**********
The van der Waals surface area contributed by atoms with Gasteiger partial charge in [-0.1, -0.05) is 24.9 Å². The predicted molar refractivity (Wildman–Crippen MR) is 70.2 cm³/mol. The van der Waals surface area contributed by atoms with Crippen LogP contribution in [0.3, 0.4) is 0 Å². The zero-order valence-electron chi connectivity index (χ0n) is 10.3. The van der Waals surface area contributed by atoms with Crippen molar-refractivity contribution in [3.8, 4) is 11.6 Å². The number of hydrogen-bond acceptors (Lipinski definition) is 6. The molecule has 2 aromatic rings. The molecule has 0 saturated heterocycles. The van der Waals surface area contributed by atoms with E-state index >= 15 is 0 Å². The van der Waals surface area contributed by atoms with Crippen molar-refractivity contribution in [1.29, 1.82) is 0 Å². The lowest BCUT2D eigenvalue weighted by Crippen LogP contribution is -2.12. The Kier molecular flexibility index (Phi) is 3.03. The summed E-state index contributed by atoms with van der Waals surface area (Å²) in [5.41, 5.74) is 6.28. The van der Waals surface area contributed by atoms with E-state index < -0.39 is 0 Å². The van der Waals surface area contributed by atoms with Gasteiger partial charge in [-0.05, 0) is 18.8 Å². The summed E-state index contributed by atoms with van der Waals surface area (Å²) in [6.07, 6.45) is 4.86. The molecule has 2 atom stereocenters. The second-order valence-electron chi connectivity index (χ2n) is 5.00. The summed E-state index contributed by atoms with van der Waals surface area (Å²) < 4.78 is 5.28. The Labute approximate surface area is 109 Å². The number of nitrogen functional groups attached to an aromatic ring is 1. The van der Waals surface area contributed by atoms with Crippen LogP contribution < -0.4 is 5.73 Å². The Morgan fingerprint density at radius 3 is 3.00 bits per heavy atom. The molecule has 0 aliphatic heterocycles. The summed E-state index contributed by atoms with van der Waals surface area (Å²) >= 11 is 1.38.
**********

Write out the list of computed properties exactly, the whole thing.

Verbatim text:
The van der Waals surface area contributed by atoms with Gasteiger partial charge in [-0.1, -0.05) is 24.9 Å². The predicted molar refractivity (Wildman–Crippen MR) is 70.2 cm³/mol. The van der Waals surface area contributed by atoms with Crippen LogP contribution in [0.3, 0.4) is 0 Å². The zero-order valence-electron chi connectivity index (χ0n) is 10.3. The van der Waals surface area contributed by atoms with Crippen molar-refractivity contribution in [3.8, 4) is 11.6 Å². The number of hydrogen-bond acceptors (Lipinski definition) is 6. The molecule has 2 aromatic rings. The molecule has 0 saturated heterocycles. The van der Waals surface area contributed by atoms with E-state index >= 15 is 0 Å². The van der Waals surface area contributed by atoms with Crippen molar-refractivity contribution in [1.29, 1.82) is 0 Å². The lowest BCUT2D eigenvalue weighted by Crippen LogP contribution is -2.12. The Kier molecular flexibility index (Phi) is 3.03. The summed E-state index contributed by atoms with van der Waals surface area (Å²) in [5.41, 5.74) is 6.28. The van der Waals surface area contributed by atoms with E-state index < -0.39 is 0 Å². The van der Waals surface area contributed by atoms with Gasteiger partial charge in [-0.05, 0) is 18.8 Å². The summed E-state index contributed by atoms with van der Waals surface area (Å²) in [6.07, 6.45) is 4.86. The molecule has 2 atom stereocenters. The second-order valence-electron chi connectivity index (χ2n) is 5.00. The summed E-state index contributed by atoms with van der Waals surface area (Å²) < 4.78 is 5.28. The Labute approximate surface area is 109 Å². The number of nitrogen functional groups attached to an aromatic ring is 1. The van der Waals surface area contributed by atoms with Crippen LogP contribution < -0.4 is 5.73 Å². The Morgan fingerprint density at radius 3 is 3.00 bits per heavy atom. The molecule has 0 aliphatic heterocycles. The summed E-state index contributed by atoms with van der Waals surface area (Å²) >= 11 is 1.38.